Even as the Obama administration scrambles to find new ways to rein in health-care costs, a new trend in consumer medicine might boost unnecessary spending.
A number of direct-to-consumer companies now offer genetic testing over the Internet, providing customers with estimates of their risk of developing different diseases and other information. Many people then take these reports to their physicians, “who have little idea of how to interpret them, let alone how to act on them,” says Michael Murray, a medical geneticist at Brigham and Women’s Hospital, in Boston. “No one has a handle on the economic cost to health care.”
Over the long term, geneticists and physicians hope that genetic testing for disease risk will reduce health-care costs by enabling targeted early screening and better preventative medicine. But in the near term, as clinicians and scientists learn how to use genetic information, the results of direct-to-consumer tests might prompt physicians to order screening tests and other procedures that they likely would not do otherwise. “We don’t have the foggiest idea whether this is generating a ton of downstream cost,” says Murray, who discussed the issue at the Consumer Genetics Conference in Boston last week. “My hunch is, if not now, it probably will.”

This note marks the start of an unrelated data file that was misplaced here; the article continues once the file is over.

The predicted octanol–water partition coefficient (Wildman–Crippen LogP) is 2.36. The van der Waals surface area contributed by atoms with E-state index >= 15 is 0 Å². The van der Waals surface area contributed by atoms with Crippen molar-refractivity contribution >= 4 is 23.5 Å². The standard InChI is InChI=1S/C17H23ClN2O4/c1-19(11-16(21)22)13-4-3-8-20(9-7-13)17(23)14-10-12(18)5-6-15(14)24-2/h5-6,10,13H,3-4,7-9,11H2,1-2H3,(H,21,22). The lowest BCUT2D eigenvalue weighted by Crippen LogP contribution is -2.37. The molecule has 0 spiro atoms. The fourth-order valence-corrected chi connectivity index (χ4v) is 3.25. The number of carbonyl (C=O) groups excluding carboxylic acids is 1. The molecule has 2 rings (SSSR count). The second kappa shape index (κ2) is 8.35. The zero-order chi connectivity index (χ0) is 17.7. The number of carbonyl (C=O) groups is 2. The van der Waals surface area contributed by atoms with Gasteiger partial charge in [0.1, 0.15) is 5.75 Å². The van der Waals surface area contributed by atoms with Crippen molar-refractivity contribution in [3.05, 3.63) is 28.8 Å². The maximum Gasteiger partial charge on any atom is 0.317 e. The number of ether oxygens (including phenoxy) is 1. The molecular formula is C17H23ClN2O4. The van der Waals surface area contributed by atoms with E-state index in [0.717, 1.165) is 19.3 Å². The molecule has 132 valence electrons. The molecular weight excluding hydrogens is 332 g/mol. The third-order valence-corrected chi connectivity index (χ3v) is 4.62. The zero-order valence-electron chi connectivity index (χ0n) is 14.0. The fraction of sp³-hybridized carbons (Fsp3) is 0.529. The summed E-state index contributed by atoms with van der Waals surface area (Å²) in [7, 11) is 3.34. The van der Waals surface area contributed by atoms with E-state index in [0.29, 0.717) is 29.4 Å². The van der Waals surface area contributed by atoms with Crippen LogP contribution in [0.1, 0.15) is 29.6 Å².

Murray hopes to have a more concrete answer soon. He is surveying health-care providers who have received these types of inquiries from patients to find out what questions patients ask and whether follow-up tests were ordered based on the results.
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